International Encyclopedia of Civil Society

2010 Edition
| Editors: Helmut K. Anheier, Stefan Toepler

Civil Society and Social Inequality

  • Thomas Klie
Reference work entry
DOI: https://doi.org/10.1007/978-0-387-93996-4_159

Introduction

At a time when social inequalities are on the increase both within nations and in the relations between poor and rich countries, the notion of civil society has become a matter of particular interest in national as well as supranational debates. However, this coincidence tends to engender mistrust whenever countries or supranational bodies pin their hopes on the civil society (or the “global civil society”) as a resource in the creation of a fair and just world in the age of globalization.

At the outset of debate, after all, globalization was associated with the hope that it would lead to a liberal, democratic, and just world order. There is an expectation that with the emergence of a global civil society, a more emancipated world order would be created. The liberal, cosmopolitan idea of a global civil society refers to the widening, deepening, and accelerating global interconnectedness and interdependence. Many normative international theorists insist that an emerging...

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References/Further Readings

  1. Brooks, D., & Geer, J. G. (2005, September). Incivility, negativity, and campaigns. Paper presented at the annual meeting of the American Political Science Association, Marriott Wardman Park, Omni Shoreham, Washington Hilton, Washington, DC, from http://www.allacademic.com/meta/p41527_index.html; 06/30/2008
  2. Collier, P. (2007). The bottom billion: Why the poorest countries are failing and what can be done about it. New York: Oxford University Press.Google Scholar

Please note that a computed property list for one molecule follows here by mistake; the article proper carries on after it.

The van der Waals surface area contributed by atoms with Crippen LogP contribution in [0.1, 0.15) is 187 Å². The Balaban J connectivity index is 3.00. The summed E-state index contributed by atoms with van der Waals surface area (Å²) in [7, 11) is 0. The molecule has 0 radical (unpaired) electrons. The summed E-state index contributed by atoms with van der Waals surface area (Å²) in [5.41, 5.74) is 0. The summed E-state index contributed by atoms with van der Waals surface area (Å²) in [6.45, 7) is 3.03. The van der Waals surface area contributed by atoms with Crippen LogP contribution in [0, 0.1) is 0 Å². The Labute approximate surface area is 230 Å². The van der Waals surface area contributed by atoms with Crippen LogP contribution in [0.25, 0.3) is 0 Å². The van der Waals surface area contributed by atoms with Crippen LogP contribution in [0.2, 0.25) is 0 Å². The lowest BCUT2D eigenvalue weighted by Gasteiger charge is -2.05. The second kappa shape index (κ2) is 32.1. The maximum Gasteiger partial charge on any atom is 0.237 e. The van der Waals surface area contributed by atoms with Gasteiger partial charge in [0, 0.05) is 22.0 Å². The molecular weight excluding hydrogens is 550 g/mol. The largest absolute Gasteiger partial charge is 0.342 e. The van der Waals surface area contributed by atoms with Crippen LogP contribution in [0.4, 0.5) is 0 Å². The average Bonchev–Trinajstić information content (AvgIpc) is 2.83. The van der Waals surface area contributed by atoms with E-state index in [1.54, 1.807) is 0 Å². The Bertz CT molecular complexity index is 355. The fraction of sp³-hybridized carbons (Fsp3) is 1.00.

3. Gensicke, Th. (2006). Bürgerschaftliches Engagement in Deutschland. Das Parlament, with the Supplement Aus Politik und Zeitgeschichte, 12, from http://www.das-parlament.de/2006/12/beilage/002.html; 20.03.2006
  4. Gensicke, Th., Picot, S., & Geiss, S. (2005). Freiwilliges engagement in Deutschland 1999–2004: Ergebnisse der repräsentativen Trenderhebung zu Ehrenamt, Freiwilligenarbeit und bürgerschaftlichem Engagement. Carried out by TNS Infratest Social Research on behalf of the Federal Ministry for family affairs, senior citizens, women and youth, from http://www.bmfsfj.de/Kategorien/Forschungsnetz/forschungsberichte,did = 73430.html; 06/27/2008
  5. Greiffenhagen, M. (Eds.) (2002). Handwörterbuch zur politischen Kultur der Bundesrepublik Deutschland. Wiesbaden: Westdeutscher Verlag.Google Scholar
  6. Hradil, S. (2001). Soziale Ungleichheit in Deutschland. Opladen: Leske + Budrich.Google Scholar
  7. Kitamura, O. (2005, March). Global civil society in a world of difference: Inclusion, justice and international ethics. Paper presented at the annual meeting of the International Studies Association, Hilton Hawaiian Village, Honolulu, Hawaii, from http://www.allacademic.com/meta/p69697_index.html; 06/27/2008
  8. Nolte, P. (2003). Zivilgesellschaft und soziale Ungleichheit. Forschungsjournal Neue Soziale Bewegungen, 16(2), 38–45.Google Scholar
  9. Putnam, R. D. (2001). Bowling alone: The collapse and revival of American community. London: Simon & Schuster.Google Scholar
  10. Salamon, L. M., Sokolowski S. W., & List, R. (2003). Global civil society. An overview. Baltimore: Johns Hopkins Center for Civil Society Studies, from http://www.jhu.edu/∼ccss/publications/pdf/globalciv.pdf; 06/27/2008
  11. Sen, A. K., & Foster, J. E. (1997). On economic inequality. Oxford: Clarendon.Google Scholar
  12. Smith, J. et al. (2007, August). The world social forums and the challenges of global democracy (With updates on the Recent US Social Forum). Paper presented at the annual meeting of the American Sociological Association, TBA, New York, from http://www.allacademic.com/meta/p177724_index.html; 2008–07–21

Copyright information

© Springer Science+Business Media, LLC 2010

Authors and Affiliations

  • Thomas Klie
    • 1
  1. 1.Zentrum für zivilgesellschaftliche EntwicklungFreiburgGermany